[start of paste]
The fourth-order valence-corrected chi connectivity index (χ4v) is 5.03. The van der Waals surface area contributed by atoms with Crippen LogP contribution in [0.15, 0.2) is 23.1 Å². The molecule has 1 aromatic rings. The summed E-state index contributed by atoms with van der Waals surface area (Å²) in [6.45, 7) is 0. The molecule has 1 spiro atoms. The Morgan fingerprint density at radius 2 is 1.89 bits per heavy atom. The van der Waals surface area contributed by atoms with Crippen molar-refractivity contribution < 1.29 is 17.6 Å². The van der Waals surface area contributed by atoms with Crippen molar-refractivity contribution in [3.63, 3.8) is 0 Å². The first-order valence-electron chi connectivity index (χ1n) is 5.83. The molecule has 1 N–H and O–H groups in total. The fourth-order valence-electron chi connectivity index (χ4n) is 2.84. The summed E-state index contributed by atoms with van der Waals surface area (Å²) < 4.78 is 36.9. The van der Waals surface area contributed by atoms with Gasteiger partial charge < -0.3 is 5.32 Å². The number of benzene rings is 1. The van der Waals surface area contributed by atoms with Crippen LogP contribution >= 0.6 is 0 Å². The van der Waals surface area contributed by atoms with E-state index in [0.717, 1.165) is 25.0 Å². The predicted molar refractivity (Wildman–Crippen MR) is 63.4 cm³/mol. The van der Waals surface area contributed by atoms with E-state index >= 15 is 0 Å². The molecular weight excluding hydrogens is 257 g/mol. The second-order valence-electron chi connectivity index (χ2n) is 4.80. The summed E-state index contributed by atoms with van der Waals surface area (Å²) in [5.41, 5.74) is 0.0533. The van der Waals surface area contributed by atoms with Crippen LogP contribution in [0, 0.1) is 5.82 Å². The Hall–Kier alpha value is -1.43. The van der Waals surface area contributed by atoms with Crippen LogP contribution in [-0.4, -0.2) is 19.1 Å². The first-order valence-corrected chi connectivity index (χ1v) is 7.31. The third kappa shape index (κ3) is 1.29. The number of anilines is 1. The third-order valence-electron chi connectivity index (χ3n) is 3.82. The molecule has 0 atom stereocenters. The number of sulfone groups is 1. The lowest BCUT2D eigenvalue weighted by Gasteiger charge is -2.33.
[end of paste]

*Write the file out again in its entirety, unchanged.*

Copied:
The fourth-order valence-corrected chi connectivity index (χ4v) is 5.03. The van der Waals surface area contributed by atoms with Crippen LogP contribution in [0.15, 0.2) is 23.1 Å². The molecule has 1 aromatic rings. The summed E-state index contributed by atoms with van der Waals surface area (Å²) in [6.45, 7) is 0. The molecule has 1 spiro atoms. The Morgan fingerprint density at radius 2 is 1.89 bits per heavy atom. The van der Waals surface area contributed by atoms with Crippen molar-refractivity contribution < 1.29 is 17.6 Å². The van der Waals surface area contributed by atoms with Crippen molar-refractivity contribution in [3.63, 3.8) is 0 Å². The first-order valence-electron chi connectivity index (χ1n) is 5.83. The molecule has 1 N–H and O–H groups in total. The fourth-order valence-electron chi connectivity index (χ4n) is 2.84. The summed E-state index contributed by atoms with van der Waals surface area (Å²) < 4.78 is 36.9. The van der Waals surface area contributed by atoms with Gasteiger partial charge < -0.3 is 5.32 Å². The number of benzene rings is 1. The van der Waals surface area contributed by atoms with Crippen LogP contribution >= 0.6 is 0 Å². The van der Waals surface area contributed by atoms with E-state index in [0.717, 1.165) is 25.0 Å². The predicted molar refractivity (Wildman–Crippen MR) is 63.4 cm³/mol. The van der Waals surface area contributed by atoms with E-state index >= 15 is 0 Å². The molecular weight excluding hydrogens is 257 g/mol. The second-order valence-electron chi connectivity index (χ2n) is 4.80. The summed E-state index contributed by atoms with van der Waals surface area (Å²) in [5.41, 5.74) is 0.0533. The van der Waals surface area contributed by atoms with Crippen LogP contribution in [0, 0.1) is 5.82 Å². The Hall–Kier alpha value is -1.43. The van der Waals surface area contributed by atoms with Crippen LogP contribution in [-0.4, -0.2) is 19.1 Å². The first-order valence-corrected chi connectivity index (χ1v) is 7.31. The third kappa shape index (κ3) is 1.29. The number of anilines is 1. The third-order valence-electron chi connectivity index (χ3n) is 3.82. The molecule has 0 atom stereocenters. The number of sulfone groups is 1. The lowest BCUT2D eigenvalue weighted by Gasteiger charge is -2.33.